There's a pretty random sequence with the Gypsies that has a genuine WTF moment in it. Chick fights aren't always entertaining.
Also, there's a half-hearted North by Northwest ripoff that I don't care about (with a helicopter), and an equally unexciting boat chase.

* Scratch that - it's probably 30 minutes too long. The climactic train sequence is slow and boring. It doesn't really build up to Bond's fight with Nazi-Quint, as it should, it just drags on. If they just gave Bond a car already, he wouldn't have to travel by train like some hobo.

* The Train Fight is excellent, though. It looks real and intense, it uses the confined space brilliantly, Connery gets to use his obvious athleticism, and the two combatants seem evenly matched. It even ends in a nasty, gritty way.
You useless, untalented, upstart directors who feel you have to shake the camera around in every fight scene like the camera operator has cerebral palsy, you can all piss off and die. Or learn from this.
Jason Bourne my ass.

* There may be some lame scene with Frau Blücher and a knife shoe at the end of From Russia With Love, but I'm not sure. This whole movie is dead after that train fight anyway, and I don't care.
The second film is also, like Dr. No, a "valiant effort", in that it shows promise of something that may become cool at some point of time... but by itself, it's pretty bland. Some sex and one great fight, with lots of fluff around.
Better luck next time.

The Superficial Bond Reviews --- #01: Dr. No

* Dr. No opens with that iconic title sequence, and everything seems fine for a while. Then the Underneath the Mango Tree song pops in and ruins the whole experience.
Clearly, it's an attempt to cash in on Harry Belafonte's Day-O (The Banana Boat Song), which is much better. Also, it has nothing to do with the feel of the James Bond experience whatsover - it belongs more in some shitty Elvis movie, where the King muses, glassy-eyed, over some cheap chick he banged "undaneath di mangoe treah".

* Sean Connery is awesome, and handsome enough to warrant a solid, lasting man-crush. The "Bond, James Bond" line doesn't get tired, not when it's delivered like that.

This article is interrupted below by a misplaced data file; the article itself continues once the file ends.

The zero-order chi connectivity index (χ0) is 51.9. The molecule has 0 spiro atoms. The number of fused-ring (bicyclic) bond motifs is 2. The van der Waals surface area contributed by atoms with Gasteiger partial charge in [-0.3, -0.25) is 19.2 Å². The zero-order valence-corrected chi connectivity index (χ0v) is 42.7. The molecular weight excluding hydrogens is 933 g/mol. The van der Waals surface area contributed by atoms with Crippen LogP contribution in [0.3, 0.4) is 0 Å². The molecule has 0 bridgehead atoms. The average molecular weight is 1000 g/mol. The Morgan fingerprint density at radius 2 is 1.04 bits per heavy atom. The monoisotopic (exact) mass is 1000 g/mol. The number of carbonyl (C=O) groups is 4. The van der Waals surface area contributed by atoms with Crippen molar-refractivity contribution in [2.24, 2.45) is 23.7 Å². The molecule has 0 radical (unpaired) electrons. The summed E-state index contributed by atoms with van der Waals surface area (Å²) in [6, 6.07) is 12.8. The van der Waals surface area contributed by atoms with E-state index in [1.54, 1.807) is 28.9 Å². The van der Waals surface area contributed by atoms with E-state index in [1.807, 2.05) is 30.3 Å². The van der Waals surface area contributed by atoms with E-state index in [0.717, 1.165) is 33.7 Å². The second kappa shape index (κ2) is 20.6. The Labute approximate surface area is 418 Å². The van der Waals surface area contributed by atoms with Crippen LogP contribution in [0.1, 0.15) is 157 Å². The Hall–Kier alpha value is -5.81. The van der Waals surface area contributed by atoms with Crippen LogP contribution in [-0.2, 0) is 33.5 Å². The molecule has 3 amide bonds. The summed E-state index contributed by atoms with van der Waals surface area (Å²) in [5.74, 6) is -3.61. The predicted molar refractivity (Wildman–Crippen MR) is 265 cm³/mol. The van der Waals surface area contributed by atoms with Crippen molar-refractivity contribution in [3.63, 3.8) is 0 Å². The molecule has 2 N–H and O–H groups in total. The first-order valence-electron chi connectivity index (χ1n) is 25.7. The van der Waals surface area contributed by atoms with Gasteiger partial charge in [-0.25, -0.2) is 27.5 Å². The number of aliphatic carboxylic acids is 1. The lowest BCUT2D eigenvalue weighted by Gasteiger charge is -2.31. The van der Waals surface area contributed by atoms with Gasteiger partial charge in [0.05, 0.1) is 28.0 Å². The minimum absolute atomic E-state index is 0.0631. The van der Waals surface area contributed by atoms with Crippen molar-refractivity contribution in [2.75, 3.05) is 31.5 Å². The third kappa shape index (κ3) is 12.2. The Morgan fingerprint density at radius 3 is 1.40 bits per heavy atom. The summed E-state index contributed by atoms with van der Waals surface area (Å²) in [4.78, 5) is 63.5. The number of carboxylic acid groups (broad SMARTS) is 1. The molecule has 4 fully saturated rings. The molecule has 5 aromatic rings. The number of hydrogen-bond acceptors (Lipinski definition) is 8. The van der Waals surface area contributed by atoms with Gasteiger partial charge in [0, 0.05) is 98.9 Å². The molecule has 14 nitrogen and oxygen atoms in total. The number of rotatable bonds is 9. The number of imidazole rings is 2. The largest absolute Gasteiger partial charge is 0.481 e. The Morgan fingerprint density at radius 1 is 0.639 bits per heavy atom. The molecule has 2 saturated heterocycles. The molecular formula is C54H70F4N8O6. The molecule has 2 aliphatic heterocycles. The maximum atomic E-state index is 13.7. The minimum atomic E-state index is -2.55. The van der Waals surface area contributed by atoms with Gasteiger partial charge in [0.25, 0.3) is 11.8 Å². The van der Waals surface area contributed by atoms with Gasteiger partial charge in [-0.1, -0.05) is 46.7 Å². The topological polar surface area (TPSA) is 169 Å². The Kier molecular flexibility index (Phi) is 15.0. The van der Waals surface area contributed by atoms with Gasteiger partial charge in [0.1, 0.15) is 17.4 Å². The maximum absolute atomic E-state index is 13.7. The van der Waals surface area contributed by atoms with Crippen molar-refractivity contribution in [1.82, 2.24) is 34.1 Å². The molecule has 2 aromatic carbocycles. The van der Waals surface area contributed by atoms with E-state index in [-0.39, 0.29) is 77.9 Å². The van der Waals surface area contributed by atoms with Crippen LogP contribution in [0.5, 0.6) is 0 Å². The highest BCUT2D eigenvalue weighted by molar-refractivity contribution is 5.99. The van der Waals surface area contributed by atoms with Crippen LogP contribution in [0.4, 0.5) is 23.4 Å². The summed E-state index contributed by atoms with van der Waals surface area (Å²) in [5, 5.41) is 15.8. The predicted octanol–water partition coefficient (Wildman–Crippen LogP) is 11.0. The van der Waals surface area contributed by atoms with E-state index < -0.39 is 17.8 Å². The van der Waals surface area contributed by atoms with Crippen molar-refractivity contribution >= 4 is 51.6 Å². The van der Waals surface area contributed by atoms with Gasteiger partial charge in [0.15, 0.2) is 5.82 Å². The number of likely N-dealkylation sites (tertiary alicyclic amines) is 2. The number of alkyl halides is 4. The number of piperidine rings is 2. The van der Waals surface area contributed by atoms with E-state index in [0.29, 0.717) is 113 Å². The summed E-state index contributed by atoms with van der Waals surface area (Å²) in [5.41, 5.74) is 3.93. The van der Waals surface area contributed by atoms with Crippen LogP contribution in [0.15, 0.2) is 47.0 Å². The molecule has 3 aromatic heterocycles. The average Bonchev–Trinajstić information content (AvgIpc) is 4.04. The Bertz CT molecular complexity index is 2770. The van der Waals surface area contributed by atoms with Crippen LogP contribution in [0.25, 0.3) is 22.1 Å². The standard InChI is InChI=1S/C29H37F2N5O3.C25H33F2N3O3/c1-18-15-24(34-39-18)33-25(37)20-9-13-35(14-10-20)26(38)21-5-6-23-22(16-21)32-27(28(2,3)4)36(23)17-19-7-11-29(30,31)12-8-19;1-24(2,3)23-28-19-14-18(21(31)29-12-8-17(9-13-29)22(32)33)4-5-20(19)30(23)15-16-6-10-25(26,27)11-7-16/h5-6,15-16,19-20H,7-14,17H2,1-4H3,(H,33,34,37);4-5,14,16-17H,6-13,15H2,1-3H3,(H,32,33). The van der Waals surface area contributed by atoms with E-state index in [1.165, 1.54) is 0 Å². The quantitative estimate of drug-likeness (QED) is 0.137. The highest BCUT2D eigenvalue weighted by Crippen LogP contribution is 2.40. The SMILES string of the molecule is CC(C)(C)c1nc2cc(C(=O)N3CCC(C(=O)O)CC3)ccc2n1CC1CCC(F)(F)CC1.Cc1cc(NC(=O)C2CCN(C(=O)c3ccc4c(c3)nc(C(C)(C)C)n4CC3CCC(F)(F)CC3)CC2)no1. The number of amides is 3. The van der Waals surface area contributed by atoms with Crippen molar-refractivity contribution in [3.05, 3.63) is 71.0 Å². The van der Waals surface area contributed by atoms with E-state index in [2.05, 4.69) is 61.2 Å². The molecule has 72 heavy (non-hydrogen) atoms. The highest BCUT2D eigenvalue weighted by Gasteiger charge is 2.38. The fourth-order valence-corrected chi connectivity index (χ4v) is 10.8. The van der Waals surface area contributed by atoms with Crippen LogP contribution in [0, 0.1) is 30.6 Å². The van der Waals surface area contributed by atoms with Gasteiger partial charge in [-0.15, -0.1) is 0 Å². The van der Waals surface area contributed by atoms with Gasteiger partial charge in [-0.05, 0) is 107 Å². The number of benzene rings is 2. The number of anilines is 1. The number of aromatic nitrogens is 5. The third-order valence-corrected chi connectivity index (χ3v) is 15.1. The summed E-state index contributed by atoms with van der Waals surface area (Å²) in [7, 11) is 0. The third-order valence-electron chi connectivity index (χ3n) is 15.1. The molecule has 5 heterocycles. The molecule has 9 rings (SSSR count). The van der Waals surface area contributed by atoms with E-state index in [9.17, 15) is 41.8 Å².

* Bond doesn't even have a car in this movie. He just gets rides everywhere. Also, he doesn't have any gadgets. He does get a new gun, but it looks like a girlie gun, and it doesn't help that he's told "it's good. No, it really is!" or something to that effect: It's still a lame, un-manly gun.

* Thankfully, Connery gets the chance to show Bond's coolness/coldness with the lame-ass gun. "You've had your six." POP! POP! Awesome. If you don't know what I'm talking about, shame on you.

* It doesn't take long before we're presented with some old-school shades of racism. Bond's hired black helper is, of course, a drunken, superstitious simpleton who panics and gets burned alive by a fire-spewing truck doing 3 mph. Oh, well.

* At least Honey Ryder is surprisingly complex. Initial expectations about that other -ism, male chauvinism, is confused by the fact that Ryder is self-sufficient and possesses a lot of knowledge and inner strength. Yeah, she does eventually get captured and needs to be rescued by Prince Bond, but hey - you can't get everything at once.

I haz complexitay

* Bond also gets captured - just because he can't fight worth shit. In Dr. No, all it takes to beat Bond is possessing a pair of fists.
Thankfully, the writer is as dumb as Bond is crap at fighting, because our hero is being held captive in a room that is 40% air duct. The entrance to this duct is guarded by a grate that's rigged to fall apart by itself if you touch it.

* Dr. No himself is also a pretty crappy villain. He's a half-breed, which makes him evil; and has amputated hands, which makes him a freak, and thus even more evil. He fights even worse than Bond, allowing our hero to prevail after an epic, 23-second fight. You should've invested in a henchman, dude.
Thank God Dr. No's hands are operated by the same type of hydraulics that makes the flamethrower car move forward.

* Dr. No's sinister plan is lame enough for me to have forgotten about it already, and that's a shame. The movie is OK, but there's no real sense of danger or urgency. Or real fun. Or epicness (?). Or drama. Or depth of character.
I'd call Dr. No a fair attempt at something that might be cool some day.
At least, they got the casting right.